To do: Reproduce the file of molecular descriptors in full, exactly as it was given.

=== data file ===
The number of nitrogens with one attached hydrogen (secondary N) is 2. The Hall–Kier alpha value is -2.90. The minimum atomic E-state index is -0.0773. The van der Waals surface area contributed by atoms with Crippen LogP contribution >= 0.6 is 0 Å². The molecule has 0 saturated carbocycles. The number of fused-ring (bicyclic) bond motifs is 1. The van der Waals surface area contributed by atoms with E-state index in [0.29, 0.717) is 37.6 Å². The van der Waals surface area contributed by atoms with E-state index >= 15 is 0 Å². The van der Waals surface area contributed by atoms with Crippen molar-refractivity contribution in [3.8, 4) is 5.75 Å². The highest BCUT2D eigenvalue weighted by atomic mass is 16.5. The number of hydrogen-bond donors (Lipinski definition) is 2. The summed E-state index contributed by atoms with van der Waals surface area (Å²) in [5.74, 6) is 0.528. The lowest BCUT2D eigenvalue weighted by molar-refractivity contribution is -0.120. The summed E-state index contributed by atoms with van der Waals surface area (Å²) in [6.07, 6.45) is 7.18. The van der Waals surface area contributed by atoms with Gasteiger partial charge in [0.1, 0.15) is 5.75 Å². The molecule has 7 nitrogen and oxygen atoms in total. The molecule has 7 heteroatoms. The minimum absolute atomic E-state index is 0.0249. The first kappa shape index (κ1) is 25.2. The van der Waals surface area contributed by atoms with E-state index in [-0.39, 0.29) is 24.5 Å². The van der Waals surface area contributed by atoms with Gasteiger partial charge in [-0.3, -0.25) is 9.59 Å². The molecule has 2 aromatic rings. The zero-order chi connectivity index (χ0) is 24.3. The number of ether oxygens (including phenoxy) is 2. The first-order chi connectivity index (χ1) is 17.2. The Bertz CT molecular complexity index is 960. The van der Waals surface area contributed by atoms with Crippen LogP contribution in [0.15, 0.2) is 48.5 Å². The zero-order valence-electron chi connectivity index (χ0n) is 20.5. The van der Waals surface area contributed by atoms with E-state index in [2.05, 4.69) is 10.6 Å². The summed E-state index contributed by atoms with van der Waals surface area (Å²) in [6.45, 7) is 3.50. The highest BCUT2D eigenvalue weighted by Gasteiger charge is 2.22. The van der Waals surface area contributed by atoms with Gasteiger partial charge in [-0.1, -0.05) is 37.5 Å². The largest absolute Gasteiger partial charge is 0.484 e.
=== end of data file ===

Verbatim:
The number of nitrogens with one attached hydrogen (secondary N) is 2. The Hall–Kier alpha value is -2.90. The minimum atomic E-state index is -0.0773. The van der Waals surface area contributed by atoms with Crippen LogP contribution >= 0.6 is 0 Å². The molecule has 0 saturated carbocycles. The number of fused-ring (bicyclic) bond motifs is 1. The van der Waals surface area contributed by atoms with E-state index in [0.29, 0.717) is 37.6 Å². The van der Waals surface area contributed by atoms with E-state index >= 15 is 0 Å². The van der Waals surface area contributed by atoms with Crippen molar-refractivity contribution in [3.8, 4) is 5.75 Å². The highest BCUT2D eigenvalue weighted by atomic mass is 16.5. The number of hydrogen-bond donors (Lipinski definition) is 2. The summed E-state index contributed by atoms with van der Waals surface area (Å²) in [5.74, 6) is 0.528. The lowest BCUT2D eigenvalue weighted by molar-refractivity contribution is -0.120. The summed E-state index contributed by atoms with van der Waals surface area (Å²) in [6.07, 6.45) is 7.18. The van der Waals surface area contributed by atoms with Gasteiger partial charge in [0.1, 0.15) is 5.75 Å². The molecule has 7 nitrogen and oxygen atoms in total. The molecule has 7 heteroatoms. The minimum absolute atomic E-state index is 0.0249. The first kappa shape index (κ1) is 25.2. The van der Waals surface area contributed by atoms with E-state index in [-0.39, 0.29) is 24.5 Å². The van der Waals surface area contributed by atoms with Gasteiger partial charge in [-0.3, -0.25) is 9.59 Å². The molecule has 2 aromatic rings. The zero-order chi connectivity index (χ0) is 24.3. The number of ether oxygens (including phenoxy) is 2. The first-order chi connectivity index (χ1) is 17.2. The Bertz CT molecular complexity index is 960. The van der Waals surface area contributed by atoms with Crippen LogP contribution in [0.15, 0.2) is 48.5 Å². The zero-order valence-electron chi connectivity index (χ0n) is 20.5. The van der Waals surface area contributed by atoms with E-state index in [2.05, 4.69) is 10.6 Å². The summed E-state index contributed by atoms with van der Waals surface area (Å²) in [6.45, 7) is 3.50. The highest BCUT2D eigenvalue weighted by Gasteiger charge is 2.22. The van der Waals surface area contributed by atoms with Gasteiger partial charge in [-0.1, -0.05) is 37.5 Å². The largest absolute Gasteiger partial charge is 0.484 e.